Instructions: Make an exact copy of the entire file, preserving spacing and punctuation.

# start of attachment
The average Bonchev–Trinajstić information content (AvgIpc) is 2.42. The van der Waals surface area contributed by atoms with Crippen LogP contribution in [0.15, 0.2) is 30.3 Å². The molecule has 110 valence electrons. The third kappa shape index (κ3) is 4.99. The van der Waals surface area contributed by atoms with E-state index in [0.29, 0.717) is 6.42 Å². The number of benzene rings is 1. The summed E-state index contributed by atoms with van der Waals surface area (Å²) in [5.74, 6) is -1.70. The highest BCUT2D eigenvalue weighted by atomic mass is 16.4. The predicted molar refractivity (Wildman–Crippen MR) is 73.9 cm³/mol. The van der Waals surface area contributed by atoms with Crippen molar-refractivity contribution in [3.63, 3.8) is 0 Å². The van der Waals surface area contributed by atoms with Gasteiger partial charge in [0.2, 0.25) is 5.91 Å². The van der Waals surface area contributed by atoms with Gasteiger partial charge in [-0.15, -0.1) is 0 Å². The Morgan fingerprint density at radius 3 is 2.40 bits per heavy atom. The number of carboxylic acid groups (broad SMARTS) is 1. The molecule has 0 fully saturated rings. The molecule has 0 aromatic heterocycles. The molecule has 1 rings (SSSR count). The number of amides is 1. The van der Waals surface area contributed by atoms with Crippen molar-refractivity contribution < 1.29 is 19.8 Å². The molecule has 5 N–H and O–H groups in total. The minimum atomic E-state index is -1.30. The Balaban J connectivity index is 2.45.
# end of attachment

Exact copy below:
The average Bonchev–Trinajstić information content (AvgIpc) is 2.42. The van der Waals surface area contributed by atoms with Crippen LogP contribution in [0.15, 0.2) is 30.3 Å². The molecule has 110 valence electrons. The third kappa shape index (κ3) is 4.99. The van der Waals surface area contributed by atoms with E-state index in [0.29, 0.717) is 6.42 Å². The number of benzene rings is 1. The summed E-state index contributed by atoms with van der Waals surface area (Å²) in [5.74, 6) is -1.70. The highest BCUT2D eigenvalue weighted by atomic mass is 16.4. The predicted molar refractivity (Wildman–Crippen MR) is 73.9 cm³/mol. The van der Waals surface area contributed by atoms with Crippen molar-refractivity contribution in [3.63, 3.8) is 0 Å². The van der Waals surface area contributed by atoms with Gasteiger partial charge in [0.2, 0.25) is 5.91 Å². The van der Waals surface area contributed by atoms with Gasteiger partial charge in [-0.15, -0.1) is 0 Å². The Morgan fingerprint density at radius 3 is 2.40 bits per heavy atom. The number of carboxylic acid groups (broad SMARTS) is 1. The molecule has 0 fully saturated rings. The molecule has 0 aromatic heterocycles. The molecule has 1 rings (SSSR count). The number of amides is 1. The van der Waals surface area contributed by atoms with Crippen molar-refractivity contribution < 1.29 is 19.8 Å². The molecule has 5 N–H and O–H groups in total. The minimum atomic E-state index is -1.30. The Balaban J connectivity index is 2.45.